A Changing Country
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Before Russia’s invasion of Ukraine in February, Ukraine had 40 million people. Now it is 6.7 million short.
Those missing millions have crossed the border, to Poland, to Romania, to Hungary, to safety. But that is only part of the story: Inside of Ukraine, six to 10 million people have shifted, fleeing the bombs and the fighting and the desperation for quieter parts of the country.
As a result, east is becoming west, north is becoming south and everything in between is getting all mixed up.
Hundreds of thousands of people, for example, have fled the heavily industrialized deeply Russian-influenced south and east for Transcarpathia, an agricultural region in western Ukraine, which has remained relatively unscathed by the war – by bombs and fighting, at least.
But this region, known for its verdant hills, small villages, central European culture and the Hungarian minority, has seen its population balloon by more than a third, according to the Washington Post.
And along with people come their skills, their attitudes and also their businesses – 350 enterprises have relocated to the region since March. Some of these employees, especially from the east, are still adjusting to the silence and the singing of birds that replaced the daily sound of bombs.
One manufacturer, the newspaper wrote, became the first to recycle in the region. Locals are thrilled.
And before the war, the region had about 2,000 computer scientists. Now it has more than 30,000, with the region’s leadership discussing transforming the area into a new Silicon Valley.
Across the country, as Transcarpathia grows, Nova Kakhovka shrinks. People have been escaping the city even as others hold on.
The city, in southern Ukraine, was occupied by Russian troops almost six months ago. It’s run by Russian-backed separatists, it’s likely to be annexed by Russia, and it’s also being targeted by Ukraine in its new offensive to take back areas lost to Russia, Politico wrote.
Those who remain say they have already felt as if they have gone backward in time, pointing out a new statue of former Russian Communist leader Vladimir Lenin and the new Russian and Soviet flags in the city. The Russian currency is used here now, along with Russian SIM cards, Russian-hosted internet services and Russian passports. The Ukrainian curriculum is slated to be changed to a Russian one soon.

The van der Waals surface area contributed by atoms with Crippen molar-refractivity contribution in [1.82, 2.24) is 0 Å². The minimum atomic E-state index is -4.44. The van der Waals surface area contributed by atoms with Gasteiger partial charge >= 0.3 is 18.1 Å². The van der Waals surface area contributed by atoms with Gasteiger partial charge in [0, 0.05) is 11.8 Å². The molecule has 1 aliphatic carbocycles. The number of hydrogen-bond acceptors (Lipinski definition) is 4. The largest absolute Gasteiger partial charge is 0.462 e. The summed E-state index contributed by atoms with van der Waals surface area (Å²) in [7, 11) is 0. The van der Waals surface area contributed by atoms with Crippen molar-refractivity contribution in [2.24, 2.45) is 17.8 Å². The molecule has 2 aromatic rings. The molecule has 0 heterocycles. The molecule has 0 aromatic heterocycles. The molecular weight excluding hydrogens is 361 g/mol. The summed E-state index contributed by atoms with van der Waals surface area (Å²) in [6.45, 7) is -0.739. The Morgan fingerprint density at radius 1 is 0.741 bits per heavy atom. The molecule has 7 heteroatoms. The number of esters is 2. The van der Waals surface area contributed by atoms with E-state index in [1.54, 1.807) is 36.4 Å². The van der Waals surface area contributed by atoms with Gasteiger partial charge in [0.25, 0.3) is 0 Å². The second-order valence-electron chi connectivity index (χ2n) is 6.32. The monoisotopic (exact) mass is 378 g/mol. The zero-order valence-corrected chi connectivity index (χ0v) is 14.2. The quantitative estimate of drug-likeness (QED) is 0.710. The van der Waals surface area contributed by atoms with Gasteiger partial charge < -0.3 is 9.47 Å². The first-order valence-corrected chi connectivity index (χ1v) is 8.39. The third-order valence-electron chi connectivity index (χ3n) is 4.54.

Town officials say it’s a relief to finally be able to embrace the local identity officially.
But some residents take issue with that sentiment. And they complain that Ukrainian goods have disappeared from stores only to be replaced with poor-quality Russian ones.
“They haven’t returned us to Russia like they like to say – they’ve sent us back to the USSR of 40 years ago,” a teacher in the city told Euractiv.
“We’re waiting for the Ukrainian army,” she added. “I don’t know how it’s going to happen and where we’ll hide and what we’ll lose, but we want to be in Ukraine.”
In the heavily industrialized east and south, especially in the Donbas region, many areas are now battered and empty – Donbas alone has lost half of its six million people since the invasion began in February, the New York Times wrote. This region has long been more Russian than Ukrainian in language and culture because of centuries of rule by the Russian empire and, later, the Soviet Union.
Now, as Russia continues to employ its “scorched earth” policy on this region it wants to annex, as Bloomberg wrote, some are rejecting their own culture, especially the Russky Mir (Russian World) concept – the pretext Russian President Vladimir Putin uses to invade Ukraine.
Svitlana Panova, an IT manager who fled Crimea to the eastern city of Kramatorsk after it was annexed by Russia in 2014 and then fled from there to Lviv in the west recently, said she is rejecting her native tongue, Russian, after losing her home – twice.
“Russia left me without my home, without my family,” she told NPR. “It’s hard for me to switch to Ukrainian but I will learn it for sure.”
One-third of Ukrainians speak Russian as their mother tongue. But classes that offer Ukrainian are filling up fast. One launched recently had 800 people sign up from all regions in the country in three days, the broadcaster noted, forcing it to close registration.
For many of these Ukrainian students, changing one’s mother tongue is about more than language or culture. It’s about rejecting a bully, about unity, about the nation itself, however it will look when people stop shifting, when missiles stop falling, and when all of this is over.